The U.S. Fish and Wildlife Service will propose on Monday, February 25, to gradually increase inspection fees and update license and fee requirements for importing and exporting wildlife, in order to recover more of the costs of inspecting shipments from those who use these services. The Service is also proposing to add new fees for certain types of shipments and eliminate some exemptions from import/export license and inspection fee requirements.
"These changes will ensure that those who benefit from wildlife trade pay a fair share of the costs of regulating that trade," said Service Director H. Dale Hall. "The proposed fee system will help us maintain vital inspection services and treat importers and exporters more equitably."
Most imports and exports of wildlife and wildlife products must be declared and cleared by Service wildlife inspectors. Individuals or companies engaged in commercial wildlife trade must be licensed by the Service and pay inspection fees for their shipments.
Under the fee schedule outlined by the Service, these commercial importers and exporters will see fees rise gradually over the next five years, but they will be able to plan ahead for increased costs through 2012. The flat rate "base" inspection fee for a commercial shipment inspected at a designated port (including ports that function as "designated" for particular types of shipments) during normal business hours will increase from $55 to $85 in 2008. This fee will rise incrementally each year thereafter until it reaches $93 in 2012.
The 2008 base inspection fee for all shipments imported or exported at other ports will be $133. This fee will also increase by small amounts each year, rising to $145 in 2012. All importers and exporters using ports where Service inspectors are not stationed will also pay travel, transportation, and per diem costs associated with inspection of their shipments.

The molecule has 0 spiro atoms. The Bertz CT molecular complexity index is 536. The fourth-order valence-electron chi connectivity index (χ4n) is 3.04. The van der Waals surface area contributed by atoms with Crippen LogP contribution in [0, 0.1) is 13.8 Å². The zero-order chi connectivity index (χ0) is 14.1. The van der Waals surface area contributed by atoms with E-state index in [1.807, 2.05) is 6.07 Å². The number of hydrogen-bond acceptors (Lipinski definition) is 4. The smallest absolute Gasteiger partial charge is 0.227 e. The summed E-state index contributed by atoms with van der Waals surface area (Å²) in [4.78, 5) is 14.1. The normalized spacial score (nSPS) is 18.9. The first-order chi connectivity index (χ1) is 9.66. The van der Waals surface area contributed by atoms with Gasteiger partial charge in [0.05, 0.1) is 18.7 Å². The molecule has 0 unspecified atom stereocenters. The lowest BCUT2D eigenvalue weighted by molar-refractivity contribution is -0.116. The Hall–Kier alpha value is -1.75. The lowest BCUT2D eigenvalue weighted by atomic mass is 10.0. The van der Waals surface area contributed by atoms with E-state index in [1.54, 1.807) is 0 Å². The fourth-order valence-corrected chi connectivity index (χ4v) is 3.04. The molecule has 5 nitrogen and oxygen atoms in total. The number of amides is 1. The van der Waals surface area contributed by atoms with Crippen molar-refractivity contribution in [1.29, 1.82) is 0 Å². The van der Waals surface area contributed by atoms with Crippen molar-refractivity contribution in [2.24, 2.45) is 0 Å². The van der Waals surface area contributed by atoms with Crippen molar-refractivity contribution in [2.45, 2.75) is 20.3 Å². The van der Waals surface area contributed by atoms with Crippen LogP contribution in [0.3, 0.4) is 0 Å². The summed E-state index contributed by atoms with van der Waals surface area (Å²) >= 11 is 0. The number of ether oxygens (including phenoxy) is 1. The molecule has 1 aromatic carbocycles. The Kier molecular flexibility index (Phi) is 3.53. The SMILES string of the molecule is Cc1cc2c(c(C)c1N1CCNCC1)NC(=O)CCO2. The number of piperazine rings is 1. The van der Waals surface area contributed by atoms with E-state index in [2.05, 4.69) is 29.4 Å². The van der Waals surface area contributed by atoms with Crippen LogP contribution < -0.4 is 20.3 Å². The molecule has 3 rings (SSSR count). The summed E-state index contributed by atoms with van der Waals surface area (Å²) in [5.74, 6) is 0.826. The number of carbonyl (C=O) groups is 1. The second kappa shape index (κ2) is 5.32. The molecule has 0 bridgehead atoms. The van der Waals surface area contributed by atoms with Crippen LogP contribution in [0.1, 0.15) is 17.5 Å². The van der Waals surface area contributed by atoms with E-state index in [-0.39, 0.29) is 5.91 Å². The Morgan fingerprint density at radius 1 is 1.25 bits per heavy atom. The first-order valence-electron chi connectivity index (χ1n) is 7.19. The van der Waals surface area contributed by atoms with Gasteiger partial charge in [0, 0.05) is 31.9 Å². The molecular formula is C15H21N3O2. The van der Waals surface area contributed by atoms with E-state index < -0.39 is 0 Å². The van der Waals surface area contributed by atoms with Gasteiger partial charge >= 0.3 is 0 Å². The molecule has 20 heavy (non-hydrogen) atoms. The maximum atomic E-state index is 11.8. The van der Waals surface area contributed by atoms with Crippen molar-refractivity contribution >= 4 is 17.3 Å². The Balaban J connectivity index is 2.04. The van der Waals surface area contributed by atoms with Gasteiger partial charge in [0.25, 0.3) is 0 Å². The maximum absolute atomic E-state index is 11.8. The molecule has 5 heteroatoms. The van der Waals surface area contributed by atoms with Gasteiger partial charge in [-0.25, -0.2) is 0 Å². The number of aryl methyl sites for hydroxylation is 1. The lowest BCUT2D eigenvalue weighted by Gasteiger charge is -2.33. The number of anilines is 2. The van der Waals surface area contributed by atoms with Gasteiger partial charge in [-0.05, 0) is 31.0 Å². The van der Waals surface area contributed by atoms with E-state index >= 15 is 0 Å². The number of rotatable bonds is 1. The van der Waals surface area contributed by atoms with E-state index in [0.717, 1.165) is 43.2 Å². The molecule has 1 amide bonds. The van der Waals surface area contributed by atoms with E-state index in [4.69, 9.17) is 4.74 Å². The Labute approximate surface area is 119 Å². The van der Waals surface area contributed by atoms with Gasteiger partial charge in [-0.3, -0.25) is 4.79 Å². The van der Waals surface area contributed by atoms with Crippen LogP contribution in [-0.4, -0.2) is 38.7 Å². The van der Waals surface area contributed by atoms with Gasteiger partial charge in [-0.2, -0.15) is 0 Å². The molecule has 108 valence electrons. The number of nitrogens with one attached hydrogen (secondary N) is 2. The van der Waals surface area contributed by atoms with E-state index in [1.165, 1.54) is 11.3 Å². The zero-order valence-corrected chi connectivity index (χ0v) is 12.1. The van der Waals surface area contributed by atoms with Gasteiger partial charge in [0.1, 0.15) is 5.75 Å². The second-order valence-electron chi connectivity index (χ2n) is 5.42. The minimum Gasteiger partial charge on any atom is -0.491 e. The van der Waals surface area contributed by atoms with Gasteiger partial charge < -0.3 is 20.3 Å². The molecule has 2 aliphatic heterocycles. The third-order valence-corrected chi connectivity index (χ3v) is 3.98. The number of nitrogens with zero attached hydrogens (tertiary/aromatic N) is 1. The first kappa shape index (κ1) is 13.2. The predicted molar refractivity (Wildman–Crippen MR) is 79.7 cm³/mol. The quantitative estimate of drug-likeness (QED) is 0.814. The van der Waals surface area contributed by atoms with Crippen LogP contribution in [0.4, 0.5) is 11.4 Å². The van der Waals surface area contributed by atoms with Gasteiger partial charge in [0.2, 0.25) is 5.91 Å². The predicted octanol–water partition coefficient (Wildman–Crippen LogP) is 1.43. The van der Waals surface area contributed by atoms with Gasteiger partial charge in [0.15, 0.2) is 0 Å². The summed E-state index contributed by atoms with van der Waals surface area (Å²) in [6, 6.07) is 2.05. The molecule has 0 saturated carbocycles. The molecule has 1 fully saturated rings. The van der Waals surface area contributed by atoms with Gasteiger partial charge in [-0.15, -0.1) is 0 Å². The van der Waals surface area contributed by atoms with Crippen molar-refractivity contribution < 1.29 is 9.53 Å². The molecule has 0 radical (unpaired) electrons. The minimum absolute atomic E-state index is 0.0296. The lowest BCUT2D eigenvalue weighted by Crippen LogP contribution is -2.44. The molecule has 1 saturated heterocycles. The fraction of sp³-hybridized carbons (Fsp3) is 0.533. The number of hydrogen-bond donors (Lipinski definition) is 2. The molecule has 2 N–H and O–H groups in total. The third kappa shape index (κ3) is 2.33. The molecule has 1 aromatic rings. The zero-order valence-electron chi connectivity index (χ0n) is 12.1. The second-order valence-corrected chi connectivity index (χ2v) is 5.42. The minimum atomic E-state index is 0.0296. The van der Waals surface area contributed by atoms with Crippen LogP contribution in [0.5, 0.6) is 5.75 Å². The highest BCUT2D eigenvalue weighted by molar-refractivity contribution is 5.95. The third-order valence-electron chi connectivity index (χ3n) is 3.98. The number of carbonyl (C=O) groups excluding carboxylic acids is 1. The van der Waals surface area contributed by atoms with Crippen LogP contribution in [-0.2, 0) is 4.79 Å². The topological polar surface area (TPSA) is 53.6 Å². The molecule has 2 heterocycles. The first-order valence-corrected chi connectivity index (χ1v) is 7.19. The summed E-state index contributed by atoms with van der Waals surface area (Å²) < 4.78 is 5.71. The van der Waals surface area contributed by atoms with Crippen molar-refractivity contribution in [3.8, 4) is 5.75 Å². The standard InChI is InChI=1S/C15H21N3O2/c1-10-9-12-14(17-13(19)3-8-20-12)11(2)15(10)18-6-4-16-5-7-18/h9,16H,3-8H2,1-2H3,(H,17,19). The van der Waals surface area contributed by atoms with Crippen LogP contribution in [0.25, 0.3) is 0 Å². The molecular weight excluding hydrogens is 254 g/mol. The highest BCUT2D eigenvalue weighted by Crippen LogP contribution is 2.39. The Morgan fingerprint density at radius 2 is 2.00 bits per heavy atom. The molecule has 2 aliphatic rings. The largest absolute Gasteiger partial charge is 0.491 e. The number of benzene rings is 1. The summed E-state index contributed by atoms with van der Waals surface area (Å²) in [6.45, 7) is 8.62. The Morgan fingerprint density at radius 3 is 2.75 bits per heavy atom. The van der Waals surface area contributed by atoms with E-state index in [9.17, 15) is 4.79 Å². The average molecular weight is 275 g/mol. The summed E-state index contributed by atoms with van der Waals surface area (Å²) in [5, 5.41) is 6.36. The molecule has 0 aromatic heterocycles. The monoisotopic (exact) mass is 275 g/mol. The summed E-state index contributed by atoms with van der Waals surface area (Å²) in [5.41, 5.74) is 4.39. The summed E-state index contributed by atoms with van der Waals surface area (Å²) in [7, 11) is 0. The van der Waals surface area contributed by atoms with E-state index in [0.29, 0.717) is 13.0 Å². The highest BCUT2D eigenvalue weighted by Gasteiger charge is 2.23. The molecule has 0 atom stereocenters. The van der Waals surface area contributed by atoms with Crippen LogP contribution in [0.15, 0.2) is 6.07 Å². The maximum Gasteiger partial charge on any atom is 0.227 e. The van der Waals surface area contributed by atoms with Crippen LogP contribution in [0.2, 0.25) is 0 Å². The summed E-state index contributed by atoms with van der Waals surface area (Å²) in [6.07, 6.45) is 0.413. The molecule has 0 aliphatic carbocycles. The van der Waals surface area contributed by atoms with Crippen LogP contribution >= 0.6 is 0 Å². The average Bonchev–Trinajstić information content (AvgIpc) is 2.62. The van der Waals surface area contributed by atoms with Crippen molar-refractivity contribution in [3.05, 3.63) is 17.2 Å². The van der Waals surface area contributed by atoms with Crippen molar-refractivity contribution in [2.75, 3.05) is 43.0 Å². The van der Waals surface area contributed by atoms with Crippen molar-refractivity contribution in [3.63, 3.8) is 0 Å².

The proposed fee structure also provides for overtime fees when shipments are inspected outside of normal business hours. As in the past, the Service will collect overtime fees at all ports from both commercial and non-commercial importers and exporters.
The Service is also proposing to charge special "premium" fees for shipments consisting of live wildlife or protected species. Businesses dealing in such wildlife will pay the new premium fees in addition to the appropriate base inspection fee.
Premium fees, however, will also apply to some non-commercial imports and exports involving live specimens or protected species. Importers and exporters will pay premium fees for shipments moving by air, ocean, rail or truck cargo at a designated port and for any import or export of live or protected wildlife at other ports.
"Right now, only businesses pay most of the inspection fees. But many of the more complex and time-consuming inspections our officers conduct involve live wildlife or protected species imported and exported for non-commercial purposes. Were no longer going to rely on businesses to subsidize these inspections," said Service Law Enforcement Chief Benito Perez.
During the first year under the new fee schedule, the Service will collect a $19 premium fee for imports or exports of live wildlife. A separate $19 premium fee will be charged for imports or exports of species protected under Federal law. Such wildlife includes federally listed endangered or threatened species, migratory birds, marine mammals, injurious species, and wildlife protected under the Convention on International Trade in Endangered Species.
If a shipment contains both live wildlife and species protected under Federal law, the importer or exporter will pay two premium fees. Premium fees will increase each year over the five years covered by the proposed fee schedule, rising from $19 in 2008 to $93 in 2012.
The Service is also proposing to remove some exemptions waiving license and/or fee requirements for specific businesses. Under the new rules, circuses and animal shows and those dealing in furs from certain captive-bred species would be required to obtain a Service import/export license and pay inspection fees. Exports of captive-bred bison, emu, and ostrich meat and aquacultured sturgeon food items would no longer be exempt from inspection fees.
Details of the Services proposal will publish in Mondays Federal Register; a link to the proposed will be available on Monday at http://www.regulations.gov or mailed or hand-delivered to: Public Comments Processing, Attn: RIN 1018-AV31, U.S. Fish and Wildlife Service, Division of Policy and Directives Management, 4401 N. Fairfax Drive, Suite 222, Arlington, Virginia 22203. Written comments must be received by April 25, 2008.
The mission of the U.S. Fish and Wildlife Service is working with others to conserve, protect and enhance fish, wildlife, plants and their habitats for the continuing benefit of the American people. We are both a leader and trusted partner in fish and wildlife conservation, known for our scientific excellence, stewardship of lands and natural resources, dedicated professionals and commitment to public service. For more information on our work and the people who make it happen, visit www.fws.gov.